ALBANY – We’re No. 1 – in corruption. No other state has more legislators forced out of office by ethical or criminal issues than New York, according to a study released on Monday.
In fact, the state set a national record for the number of lawmakers kicked out, or chased out of office since, 2012, the Center for Public Integrity, a good government group, found in a new study.
We’re talking about a gold medal-winning corruption performance by New York.
– John Kaehny, executive director of Reinvent Albany
The tally of 14 lawmakers does not include former Assembly Speaker Sheldon Silver, who is on trial for corruption, or his counterpart in the state Senate, former Majority Leader Dean Skelos, whose trial is scheduled for later this month.
The reported noted that Skelos is the fifth straight Senate leader to be charged with using his office illegally for personal gain.
Overall, the state received a grade of D Minus and ranked 30th in the nation — tied with Florida — for measures it has put in place for transparency and accountability.
“We’re talking about a gold medal-winning corruption performance by New York,” said John Kaehny, executive director Reinvent Albany, an advocacy group. “It’s a pretty bleak moment for public governance.”
Albany’s secretive budgeting process, commonly referred to as “three men in a room,” landed it dead last in the budgeting category, with a grade of F.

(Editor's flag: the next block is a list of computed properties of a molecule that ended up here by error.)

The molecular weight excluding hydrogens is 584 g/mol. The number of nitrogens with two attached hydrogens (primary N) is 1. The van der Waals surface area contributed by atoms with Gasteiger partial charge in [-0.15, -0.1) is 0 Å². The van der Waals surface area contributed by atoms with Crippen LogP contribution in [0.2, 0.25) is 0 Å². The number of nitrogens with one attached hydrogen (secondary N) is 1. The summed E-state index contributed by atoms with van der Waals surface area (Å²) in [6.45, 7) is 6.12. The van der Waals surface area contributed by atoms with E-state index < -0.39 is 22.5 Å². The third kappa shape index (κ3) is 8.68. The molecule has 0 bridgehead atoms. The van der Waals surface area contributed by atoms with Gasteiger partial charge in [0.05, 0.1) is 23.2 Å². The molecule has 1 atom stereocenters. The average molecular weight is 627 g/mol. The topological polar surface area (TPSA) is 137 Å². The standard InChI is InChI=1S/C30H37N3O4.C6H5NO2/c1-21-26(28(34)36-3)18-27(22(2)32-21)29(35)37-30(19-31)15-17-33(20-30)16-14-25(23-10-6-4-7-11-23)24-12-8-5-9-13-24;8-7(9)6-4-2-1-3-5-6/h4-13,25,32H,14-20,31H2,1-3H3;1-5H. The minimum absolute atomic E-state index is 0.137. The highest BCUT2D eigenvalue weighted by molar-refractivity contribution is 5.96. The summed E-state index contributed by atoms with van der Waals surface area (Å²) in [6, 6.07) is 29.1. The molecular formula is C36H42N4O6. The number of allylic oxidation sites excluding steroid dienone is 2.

Nevertheless, the Empire State fared better than other states. Eleven received the lowest grade of F.
Alaska walked off with the highest overall grade, but that was just a C.
Comptroller Thomas DiNapoli’s independent audits earned a B+, highest in the nation in that category, helping lift the state from its dismal rating of 37th in 2012, which was the last time the survey was conducted.
The report said that DiNapoli’s office is effective “because of its robustly-funded” office, “which is headed by an elected official who is largely protected from interference by the governor or Legislature.”
“The office issues an annual report, which is publicly available and has shown little hesitation to go after state agencies, such as in a recent audit that identified $500 million in waste in the state’s Medicaid program,” the study said.
The study measured 245 “indicators” divided into 13 categories: public access to information, political financing, electoral oversight, executive accountability, legislative accountability, judicial accountability, state budget processes, state civil service management, procurement, internal auditing, lobbying disclosure, state pension fund management and ethics enforcement agencies.
SOURCE :: NYPost.com